Indianapolis Colts

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Posted by Kevin Bowen on August 9, 2012 – 6:07 pm

As veterans in the Colts secondary, safety Antoine Bethea and cornerback Jerraud Powers have taken on a strong voice in the team’s locker room.

Both have been mainstays in the starting lineup during their careers with the Colts, and have helped mentor a young secondary this training camp.

Who is the third most experienced returnee in the 20-member Colts secondary?

That distinction would fall to No. 37 Brandon King.

“I’ve got to prove everything just like everybody else does,” King said. “It’s a performance-based league. You get paid by how you perform. So if you don’t perform you can’t get paid.”

King’s performance during the team’s first week and a half of training camp has been impressive. The Purdue product has three interceptions during 7-on-7 and 11-on-11 drills.

This is King’s third season on the Colts roster. After spending all of 2010 with the team, he was on the Dolphins roster until December of 2011 when the Colts signed him off Miami’s practice squad for the remainder of the year.

In fighting for a spot in a crowded secondary, King keeps things simple heading into the first preseason game of the year.

“Just being consistent,” King said. “You’ve got to make plays. But just being consistent and playing to the best of my ability and just playing team defense.”

The 2012 training camp is the third one King has spent with the Colts but this is the first time the team faced a little adversity in having to leave Anderson on Thursday due to inclement weather.

“I’ve never been back to (Indianapolis) for practice during camp. We’re going to make the best of it though. They always make sure we get all our work in,” he said.

The Colts did get their work in back at the Indiana Farm Bureau Football Facility, as the team put the pads back on after a day off on Wednesday.

At 25 years of age, King definitely doesn’t consider himself ‘old,’ but he did offer some advice for his ‘younger’ teammates.

“Don’t ever take anything for granted, go hard every chance you get, and make the most out of every repetition you get,” he said.

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Posted by Kevin Bowen on – 5:58 pm

Training camp might not be two weeks old, but wide receiver Kris Adams has made the most of his opportunities.

At 6-foot-3-inches and 194 pounds, Adams is the biggest of the Colts receivers and he has used that frame to make several highlight reel catches in Anderson.

“I think I’m being consistent not just making plays, but doing the right thing with the amount of time that I’ve been here,” Adams said.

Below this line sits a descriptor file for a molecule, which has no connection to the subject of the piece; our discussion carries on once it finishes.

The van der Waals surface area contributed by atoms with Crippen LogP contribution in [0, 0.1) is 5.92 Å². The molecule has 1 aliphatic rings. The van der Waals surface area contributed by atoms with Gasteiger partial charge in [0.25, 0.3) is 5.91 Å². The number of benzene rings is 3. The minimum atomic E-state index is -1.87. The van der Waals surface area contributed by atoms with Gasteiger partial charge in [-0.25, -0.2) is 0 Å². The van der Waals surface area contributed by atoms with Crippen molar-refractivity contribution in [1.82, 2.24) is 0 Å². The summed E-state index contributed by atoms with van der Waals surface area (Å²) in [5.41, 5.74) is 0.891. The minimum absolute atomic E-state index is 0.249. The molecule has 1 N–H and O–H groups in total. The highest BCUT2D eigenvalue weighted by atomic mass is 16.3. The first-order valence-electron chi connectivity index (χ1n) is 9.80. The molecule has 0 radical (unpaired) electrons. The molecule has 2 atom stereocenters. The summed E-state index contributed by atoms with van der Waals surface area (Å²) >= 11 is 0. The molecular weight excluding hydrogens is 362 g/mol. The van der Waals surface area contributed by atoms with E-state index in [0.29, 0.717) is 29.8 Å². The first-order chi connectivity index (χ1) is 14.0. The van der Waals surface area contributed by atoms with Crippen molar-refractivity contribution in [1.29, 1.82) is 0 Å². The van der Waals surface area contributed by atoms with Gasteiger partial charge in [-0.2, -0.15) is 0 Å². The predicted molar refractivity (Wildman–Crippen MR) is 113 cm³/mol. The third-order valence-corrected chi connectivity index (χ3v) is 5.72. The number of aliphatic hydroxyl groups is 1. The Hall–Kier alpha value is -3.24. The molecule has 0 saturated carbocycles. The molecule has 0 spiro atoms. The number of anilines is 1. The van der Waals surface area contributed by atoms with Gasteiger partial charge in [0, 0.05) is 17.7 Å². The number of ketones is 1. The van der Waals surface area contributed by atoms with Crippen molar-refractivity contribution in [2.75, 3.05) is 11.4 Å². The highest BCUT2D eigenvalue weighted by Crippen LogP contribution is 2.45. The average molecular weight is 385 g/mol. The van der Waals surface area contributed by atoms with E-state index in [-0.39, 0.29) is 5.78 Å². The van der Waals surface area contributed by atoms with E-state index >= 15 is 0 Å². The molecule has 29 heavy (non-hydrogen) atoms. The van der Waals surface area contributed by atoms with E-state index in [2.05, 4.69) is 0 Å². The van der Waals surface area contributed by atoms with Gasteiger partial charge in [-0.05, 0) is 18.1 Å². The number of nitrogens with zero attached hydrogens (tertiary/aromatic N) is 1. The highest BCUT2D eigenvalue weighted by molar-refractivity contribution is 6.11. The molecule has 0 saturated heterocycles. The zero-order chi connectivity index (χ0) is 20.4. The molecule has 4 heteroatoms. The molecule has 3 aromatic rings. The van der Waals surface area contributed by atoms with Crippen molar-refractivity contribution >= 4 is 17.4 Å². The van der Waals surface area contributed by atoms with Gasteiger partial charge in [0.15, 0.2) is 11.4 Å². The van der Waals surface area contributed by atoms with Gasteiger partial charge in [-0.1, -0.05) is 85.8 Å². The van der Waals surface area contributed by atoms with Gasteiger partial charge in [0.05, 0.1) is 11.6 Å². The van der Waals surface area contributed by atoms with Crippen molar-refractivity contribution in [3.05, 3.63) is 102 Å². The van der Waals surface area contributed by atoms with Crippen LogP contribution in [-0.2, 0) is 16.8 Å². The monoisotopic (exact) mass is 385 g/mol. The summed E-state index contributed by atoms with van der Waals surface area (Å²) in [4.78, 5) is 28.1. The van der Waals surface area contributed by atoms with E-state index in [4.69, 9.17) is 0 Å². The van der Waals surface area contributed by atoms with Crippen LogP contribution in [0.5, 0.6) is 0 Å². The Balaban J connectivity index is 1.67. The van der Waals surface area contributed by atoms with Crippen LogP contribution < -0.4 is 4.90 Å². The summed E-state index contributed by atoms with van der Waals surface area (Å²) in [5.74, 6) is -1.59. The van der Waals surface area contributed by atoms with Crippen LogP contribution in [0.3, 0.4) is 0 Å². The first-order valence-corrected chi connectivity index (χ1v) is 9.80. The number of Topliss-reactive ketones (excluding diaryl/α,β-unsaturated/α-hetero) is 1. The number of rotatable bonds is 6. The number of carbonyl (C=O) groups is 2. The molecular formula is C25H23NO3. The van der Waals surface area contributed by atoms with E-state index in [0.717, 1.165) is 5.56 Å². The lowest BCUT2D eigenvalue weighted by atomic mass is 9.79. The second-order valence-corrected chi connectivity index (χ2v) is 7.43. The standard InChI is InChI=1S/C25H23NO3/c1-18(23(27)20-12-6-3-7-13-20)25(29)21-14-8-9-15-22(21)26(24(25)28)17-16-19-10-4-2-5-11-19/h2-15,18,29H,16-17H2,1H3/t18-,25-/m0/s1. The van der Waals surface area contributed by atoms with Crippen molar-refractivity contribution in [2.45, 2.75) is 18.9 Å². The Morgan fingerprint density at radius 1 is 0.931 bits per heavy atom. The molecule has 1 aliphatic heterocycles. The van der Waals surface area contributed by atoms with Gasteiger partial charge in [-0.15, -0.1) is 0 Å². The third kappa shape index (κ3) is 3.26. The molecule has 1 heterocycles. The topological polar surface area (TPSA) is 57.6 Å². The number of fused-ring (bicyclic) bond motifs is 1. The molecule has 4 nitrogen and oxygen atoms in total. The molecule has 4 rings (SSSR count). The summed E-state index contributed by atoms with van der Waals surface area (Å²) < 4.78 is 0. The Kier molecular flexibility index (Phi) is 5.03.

“I think I pretty much got the offense down. I’m looking at my mistakes throughout practice and they’re going down every day. I’ve even had a couple of days where I didn’t make mistakes at all. So as far as learning what I need to do, I’m making some plays.”

Adams will get an opportunity on Sunday to carry over what he’s done on the practice field to Lucas Oil Stadium.

“I’m going to try to make the same plays in the game that I’ve been making out here in practice and be consistent, run the right routes and make sure I don’t make any mistakes,” he said.

This marks Adams’ second season in the NFL, but his first with the Colts. Last year he bounced around different practice squads with the Bears, Rams and Vikings.

The Colts signed him in early June, so Adams was able to attend Colts minicamp the following week.

From an offensive standpoint, Adams was intrigued by what offensive coordinator Bruce Arians did during his time in Pittsburgh and how he developed receivers.

“Just looking at the offense and the way it’s setup, this is fit to pretty much anybody. If you do what you’re supposed to do in the offense, I think you’re going to come out and you’re going to make plays,” Adams said.

“Back in Pittsburgh (Coach Arians) had guys like Mike Wallace and (Antonio) Brown. Guys that weren’t on the radar. Then they get out there and they’re running that offense, and they got speed, and they’re coming alive,” Adams said.

Last year with the Bears, Adams caught three balls for 53 yards in the preseason opener. It’s a result like that he is looking for in each of the next four weeks.

“It’s always a big game if you’re trying to make a team. You’re trying to go out there and get noticed,” Adams said. “Making plays in practice is fine, but if you’re not doing the same thing in game situations when the lights are on, when your adrenaline is rushing, the pressure is on, coach is going to overlook you.”

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